Peace.Sister cooling off her face in the snow.

Best leaders ever.

Me! I love me.

So much beauty it'll make you cry.

Tuesday, January 01, 2008

I am stuck on Alaska, 'cause Alaska's stuck on me

Happy New Year! 2008. Wow. Crazy. My New Year's resolution is to be a better person...hahahaha! Just kidding. I've resolved not to make any lame resolutions. I am surrounded with such good people here (Sam, Libby, Theresa, Becky, Erin...) that I can't help but be better, so there. There is always room for improvement, yes, but I am who am. In a word: vivacious. Oh wait, I mean rowdy. No, maybe nutty. Sigh. Pick one.
So this week I've been running the dogs every day. It's been a mix of long and short runs with my 'A' and 'B' teams. That right, I have enough dogs to field two teams now. I got those three new pooches from Patty and they are amazing. Kat, the Susan Butcher dog, has surpassed all my expectations so far. She is so strong it's scary. She's all business and so far, a superb leader. Summer is a hard working, honest dog that loves to run loose and actually comes when she's called. A real sweetheart, she is. Sipsi is the yearling and is eager in harness but is young and needs a little discipline. She's adorable and eats like an alligator. She is also very good when loose and loves to play.
I'm not sure what races I'm doing, my plan changes every day. My first is this weekend. It's just a short 20-miler that I'll use for training. I think I'll head south at the end of January for the Tustumena, but am not sure if I'll do the 100- or 200-mile version (the races offers both). I would really like to go to Haines Junction, Yukon, for the Silver Sled 100-mile in March. It looks like a lot of fun. Who knows?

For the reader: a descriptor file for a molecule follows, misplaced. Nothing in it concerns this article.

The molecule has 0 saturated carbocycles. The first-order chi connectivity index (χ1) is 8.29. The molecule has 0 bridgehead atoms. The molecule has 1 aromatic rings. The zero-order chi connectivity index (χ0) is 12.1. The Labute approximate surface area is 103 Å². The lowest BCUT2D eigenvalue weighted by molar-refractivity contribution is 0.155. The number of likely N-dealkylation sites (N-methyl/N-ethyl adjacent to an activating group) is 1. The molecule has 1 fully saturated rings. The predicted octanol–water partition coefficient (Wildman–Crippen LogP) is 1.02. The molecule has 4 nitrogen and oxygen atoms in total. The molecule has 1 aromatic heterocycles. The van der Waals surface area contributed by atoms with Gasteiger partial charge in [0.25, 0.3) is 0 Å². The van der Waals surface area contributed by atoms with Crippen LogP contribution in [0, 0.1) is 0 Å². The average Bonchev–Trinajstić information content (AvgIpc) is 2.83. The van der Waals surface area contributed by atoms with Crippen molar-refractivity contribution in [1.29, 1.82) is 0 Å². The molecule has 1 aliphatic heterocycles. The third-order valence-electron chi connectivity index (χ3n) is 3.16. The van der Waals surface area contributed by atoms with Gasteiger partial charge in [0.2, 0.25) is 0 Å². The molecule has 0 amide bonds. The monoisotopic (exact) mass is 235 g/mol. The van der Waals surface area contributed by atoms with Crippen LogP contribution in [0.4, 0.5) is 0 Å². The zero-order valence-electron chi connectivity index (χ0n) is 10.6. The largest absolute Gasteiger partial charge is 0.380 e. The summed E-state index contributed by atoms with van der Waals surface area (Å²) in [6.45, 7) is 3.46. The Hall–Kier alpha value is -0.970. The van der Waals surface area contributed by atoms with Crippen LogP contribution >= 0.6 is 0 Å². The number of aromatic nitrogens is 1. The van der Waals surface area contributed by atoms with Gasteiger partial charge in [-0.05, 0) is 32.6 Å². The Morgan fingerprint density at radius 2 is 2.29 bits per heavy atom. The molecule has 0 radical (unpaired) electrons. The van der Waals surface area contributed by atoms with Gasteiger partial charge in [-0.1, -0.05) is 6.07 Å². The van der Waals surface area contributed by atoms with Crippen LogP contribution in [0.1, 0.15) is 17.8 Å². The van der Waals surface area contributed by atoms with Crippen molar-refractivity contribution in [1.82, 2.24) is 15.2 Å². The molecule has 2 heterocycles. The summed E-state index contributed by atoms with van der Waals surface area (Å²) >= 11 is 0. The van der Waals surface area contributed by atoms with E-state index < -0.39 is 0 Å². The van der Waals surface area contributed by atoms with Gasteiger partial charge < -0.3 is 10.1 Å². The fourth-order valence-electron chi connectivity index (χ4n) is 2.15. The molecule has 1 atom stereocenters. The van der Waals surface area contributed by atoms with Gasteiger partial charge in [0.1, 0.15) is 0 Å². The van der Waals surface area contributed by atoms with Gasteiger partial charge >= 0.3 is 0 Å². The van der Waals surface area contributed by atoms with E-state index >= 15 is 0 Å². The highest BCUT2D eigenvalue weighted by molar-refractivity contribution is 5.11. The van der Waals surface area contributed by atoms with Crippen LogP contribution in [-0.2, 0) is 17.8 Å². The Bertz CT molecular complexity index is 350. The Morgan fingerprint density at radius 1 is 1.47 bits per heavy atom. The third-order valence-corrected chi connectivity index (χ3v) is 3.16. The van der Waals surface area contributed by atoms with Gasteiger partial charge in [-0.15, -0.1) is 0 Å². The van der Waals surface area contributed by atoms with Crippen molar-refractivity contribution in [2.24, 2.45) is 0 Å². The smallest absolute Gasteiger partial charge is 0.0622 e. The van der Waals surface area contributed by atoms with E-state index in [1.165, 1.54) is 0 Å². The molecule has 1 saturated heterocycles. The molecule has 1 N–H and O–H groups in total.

Sneaky Pete is out for the season with a foot injury. He's getting lots of couch time to help with the recovery. It's a disappointing loss for the team as he was my up and coming superstar, but that's the way it goes.
Anyway, here are a heap of photos from the past week.

We went out to a bonfire in Two Rivers for New Year's. Lots of high-powered fireworks. It was a little scary at times (like when a flaming, sparking, sizzling firecracker came shooting into the crowd, ricocheted off the house and back into the crowd) and I was worried I might become a statistic, but all was well and no one got hurt.


The big boom at midnight. As you can see I suck at firework photos, but in my defense, I was four beer in and had no tripod.

The boys setting up for the big show. Yee haw!

Look up, look waaay up. Ella was pretty ambivalent to all the noise and lights.

The girls. Becky, Erin, Rachel and moi.

Kat, the latest and greatest at Spitfire Kennels.

Sipsi, the yearling.

Summer. Her eyes are golden.

Hitchcock. Always with the woo-wooing.

Gus. Mr. Manager.

Roy in his favourite chair with his favourite toy.

Ruffles gets no respect, no respect, I tell ya.

Roy and Parker frolicking in the lower yard.